Anyway - it was an absolutely vile morning. The weather was incredibly atrocious - the winds were close to a gale, and rain was pelting down. There was no rugby that day - and I intended to make the most of the fact, by staying indoors and staying warm. And I'd just sat down with a book to do this, when an older boy - the Vice Captain of Football, I think - looked in on me.
"Rysher, have you seen any firsties around?"
"Hang on a sec - how old are you?"
"Fantastic - get your footy gear, and get down to the changerooms. Tell Mr Carter I sent you."
"Just do as you're told, all right."
I did - he was a Prefect, and he could have made my life quite miserable. I went to my dorm, grabbed out my rarely worn Aussie Rules kit, and headed down to the changerooms through the rain, wind, and mud.
What had happened was pretty simple. The Matron of one of the boarding houses had unilaterally ruled that all of her coughing and spluttering first formers were too sick to play football that day.
Our school was fairly isolated. This meant that most other schools had to travel quite a long way to play us in sports - something like an hour and a half, I think, and any day boys there would have had to have got up even earlier to get to their school to start with. So if they turned up, and there wasn't a team waiting for them to play, that would have been rather unfortunate and embarrassing.
So a couple of senior boys were running around the school trying to find boys eligible to play on our first form team. I was still young enough, so I was one of those shanghaied to play. They managed to scratch together enough of us to fill the gaps in the team.
All the Masters in the school had to coach a sporting team, and naturally the ones who were actually any good at this task were coaching the senior, prestige teams. The Form I XVIII was coached by one of the others. He was a new teacher at the school, one of the English imports who turned up occasionally. He was very, very English, probably around 30, and, from what I could see, he didn't have a clue about the game of Aussie Rules. It was part of an alien culture to him. I don't want to unfairly criticize the man - he was a nice enough chap, and he did a pretty impressive job coaching cricket teams. But Aussie Rules just didn't seem to make any sense to him. The normal captain of his team, was one of the first form boys who'd been prevented from playing that morning, because of illness. He looked around and focused on me, and realised I was a third form boy - and so, appointed me the temporary captain of our newly assembled team for the day.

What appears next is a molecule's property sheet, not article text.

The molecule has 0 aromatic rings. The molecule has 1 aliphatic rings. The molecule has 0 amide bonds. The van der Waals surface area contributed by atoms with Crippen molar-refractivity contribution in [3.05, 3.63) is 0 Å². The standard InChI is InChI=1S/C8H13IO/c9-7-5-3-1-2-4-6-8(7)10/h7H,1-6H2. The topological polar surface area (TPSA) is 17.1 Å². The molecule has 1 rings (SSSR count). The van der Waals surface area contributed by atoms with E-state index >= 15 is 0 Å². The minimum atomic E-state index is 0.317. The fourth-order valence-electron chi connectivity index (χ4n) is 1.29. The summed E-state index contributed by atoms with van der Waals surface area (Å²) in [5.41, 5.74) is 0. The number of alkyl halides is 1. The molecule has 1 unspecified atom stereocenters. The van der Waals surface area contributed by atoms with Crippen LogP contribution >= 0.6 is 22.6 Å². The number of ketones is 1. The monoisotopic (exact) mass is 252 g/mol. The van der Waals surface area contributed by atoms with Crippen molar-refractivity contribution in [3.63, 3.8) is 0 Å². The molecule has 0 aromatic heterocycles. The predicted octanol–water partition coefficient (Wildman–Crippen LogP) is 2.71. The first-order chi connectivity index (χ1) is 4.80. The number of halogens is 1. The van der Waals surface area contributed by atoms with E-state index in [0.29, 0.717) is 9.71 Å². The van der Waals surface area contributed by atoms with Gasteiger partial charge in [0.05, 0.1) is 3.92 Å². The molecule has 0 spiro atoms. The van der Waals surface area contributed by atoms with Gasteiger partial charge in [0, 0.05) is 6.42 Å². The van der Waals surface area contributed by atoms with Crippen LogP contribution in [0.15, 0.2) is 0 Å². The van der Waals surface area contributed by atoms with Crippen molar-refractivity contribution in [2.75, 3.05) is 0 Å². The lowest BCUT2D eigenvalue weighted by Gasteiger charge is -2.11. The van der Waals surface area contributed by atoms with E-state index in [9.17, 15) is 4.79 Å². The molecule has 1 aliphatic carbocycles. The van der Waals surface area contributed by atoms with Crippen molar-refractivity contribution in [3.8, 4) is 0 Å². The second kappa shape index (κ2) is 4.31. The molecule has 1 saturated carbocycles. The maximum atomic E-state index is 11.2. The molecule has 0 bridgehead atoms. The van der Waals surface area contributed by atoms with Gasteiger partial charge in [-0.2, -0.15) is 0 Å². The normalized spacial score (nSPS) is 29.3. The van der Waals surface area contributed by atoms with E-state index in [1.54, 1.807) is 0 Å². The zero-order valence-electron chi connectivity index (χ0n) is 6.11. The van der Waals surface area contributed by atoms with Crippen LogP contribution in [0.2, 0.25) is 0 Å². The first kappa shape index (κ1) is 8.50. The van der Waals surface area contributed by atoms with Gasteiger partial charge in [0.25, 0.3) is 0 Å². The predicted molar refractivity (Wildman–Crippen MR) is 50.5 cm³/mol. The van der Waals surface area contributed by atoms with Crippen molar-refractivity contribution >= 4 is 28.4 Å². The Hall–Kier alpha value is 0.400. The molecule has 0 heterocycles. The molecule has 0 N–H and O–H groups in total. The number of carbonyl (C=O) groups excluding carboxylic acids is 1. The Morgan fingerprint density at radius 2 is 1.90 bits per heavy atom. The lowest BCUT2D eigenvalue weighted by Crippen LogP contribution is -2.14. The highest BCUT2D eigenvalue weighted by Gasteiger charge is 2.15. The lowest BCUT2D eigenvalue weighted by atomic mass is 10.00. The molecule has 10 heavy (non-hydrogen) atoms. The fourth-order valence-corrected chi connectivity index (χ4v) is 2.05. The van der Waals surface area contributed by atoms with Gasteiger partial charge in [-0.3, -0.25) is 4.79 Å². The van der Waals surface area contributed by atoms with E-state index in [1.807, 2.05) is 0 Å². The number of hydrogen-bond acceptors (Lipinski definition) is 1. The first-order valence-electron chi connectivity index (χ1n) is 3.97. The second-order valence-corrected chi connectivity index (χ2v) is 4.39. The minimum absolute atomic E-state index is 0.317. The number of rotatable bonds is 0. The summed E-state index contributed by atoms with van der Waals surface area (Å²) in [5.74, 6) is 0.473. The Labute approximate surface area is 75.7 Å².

Now, being the junior team, naturally, we were playing on the worst oval available. The good grounds went to the senior teams - we were pretty condemned to playing in a muddy paddock. It wouldn't stop raining, it was windy. It was pretty horrible.